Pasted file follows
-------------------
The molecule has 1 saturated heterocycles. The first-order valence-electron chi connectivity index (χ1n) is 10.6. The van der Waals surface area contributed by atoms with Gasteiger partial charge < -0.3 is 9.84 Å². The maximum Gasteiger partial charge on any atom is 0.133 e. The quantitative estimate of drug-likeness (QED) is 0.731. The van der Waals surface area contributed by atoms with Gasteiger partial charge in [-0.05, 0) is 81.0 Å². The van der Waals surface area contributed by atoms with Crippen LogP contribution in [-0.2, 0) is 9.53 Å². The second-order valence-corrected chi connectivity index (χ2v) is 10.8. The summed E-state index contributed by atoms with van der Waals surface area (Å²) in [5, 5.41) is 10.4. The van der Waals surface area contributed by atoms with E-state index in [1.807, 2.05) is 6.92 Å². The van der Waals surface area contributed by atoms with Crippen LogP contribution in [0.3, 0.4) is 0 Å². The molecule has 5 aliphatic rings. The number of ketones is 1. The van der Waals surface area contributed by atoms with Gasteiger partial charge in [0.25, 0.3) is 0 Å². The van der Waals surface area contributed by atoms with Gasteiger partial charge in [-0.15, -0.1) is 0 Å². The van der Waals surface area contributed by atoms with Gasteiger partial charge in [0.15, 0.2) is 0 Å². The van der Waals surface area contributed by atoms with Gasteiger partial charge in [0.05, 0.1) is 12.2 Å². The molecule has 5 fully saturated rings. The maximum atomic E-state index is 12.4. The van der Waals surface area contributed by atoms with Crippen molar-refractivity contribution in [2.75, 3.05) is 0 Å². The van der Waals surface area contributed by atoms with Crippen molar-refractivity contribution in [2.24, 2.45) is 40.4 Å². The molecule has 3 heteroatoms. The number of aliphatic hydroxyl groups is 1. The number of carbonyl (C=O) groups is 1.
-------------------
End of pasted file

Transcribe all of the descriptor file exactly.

The molecule has 1 saturated heterocycles. The first-order valence-electron chi connectivity index (χ1n) is 10.6. The van der Waals surface area contributed by atoms with Gasteiger partial charge < -0.3 is 9.84 Å². The maximum Gasteiger partial charge on any atom is 0.133 e. The quantitative estimate of drug-likeness (QED) is 0.731. The van der Waals surface area contributed by atoms with Gasteiger partial charge in [-0.05, 0) is 81.0 Å². The van der Waals surface area contributed by atoms with Crippen LogP contribution in [-0.2, 0) is 9.53 Å². The second-order valence-corrected chi connectivity index (χ2v) is 10.8. The summed E-state index contributed by atoms with van der Waals surface area (Å²) in [5, 5.41) is 10.4. The van der Waals surface area contributed by atoms with E-state index in [1.807, 2.05) is 6.92 Å². The van der Waals surface area contributed by atoms with Crippen LogP contribution in [0.3, 0.4) is 0 Å². The molecule has 5 aliphatic rings. The number of ketones is 1. The van der Waals surface area contributed by atoms with Gasteiger partial charge in [0.25, 0.3) is 0 Å². The van der Waals surface area contributed by atoms with Gasteiger partial charge in [-0.15, -0.1) is 0 Å². The van der Waals surface area contributed by atoms with Gasteiger partial charge in [0.15, 0.2) is 0 Å². The van der Waals surface area contributed by atoms with Gasteiger partial charge in [0.05, 0.1) is 12.2 Å². The molecule has 5 fully saturated rings. The maximum atomic E-state index is 12.4. The van der Waals surface area contributed by atoms with Crippen molar-refractivity contribution in [2.75, 3.05) is 0 Å². The van der Waals surface area contributed by atoms with Crippen molar-refractivity contribution in [2.24, 2.45) is 40.4 Å². The molecule has 3 heteroatoms. The number of aliphatic hydroxyl groups is 1. The number of carbonyl (C=O) groups is 1.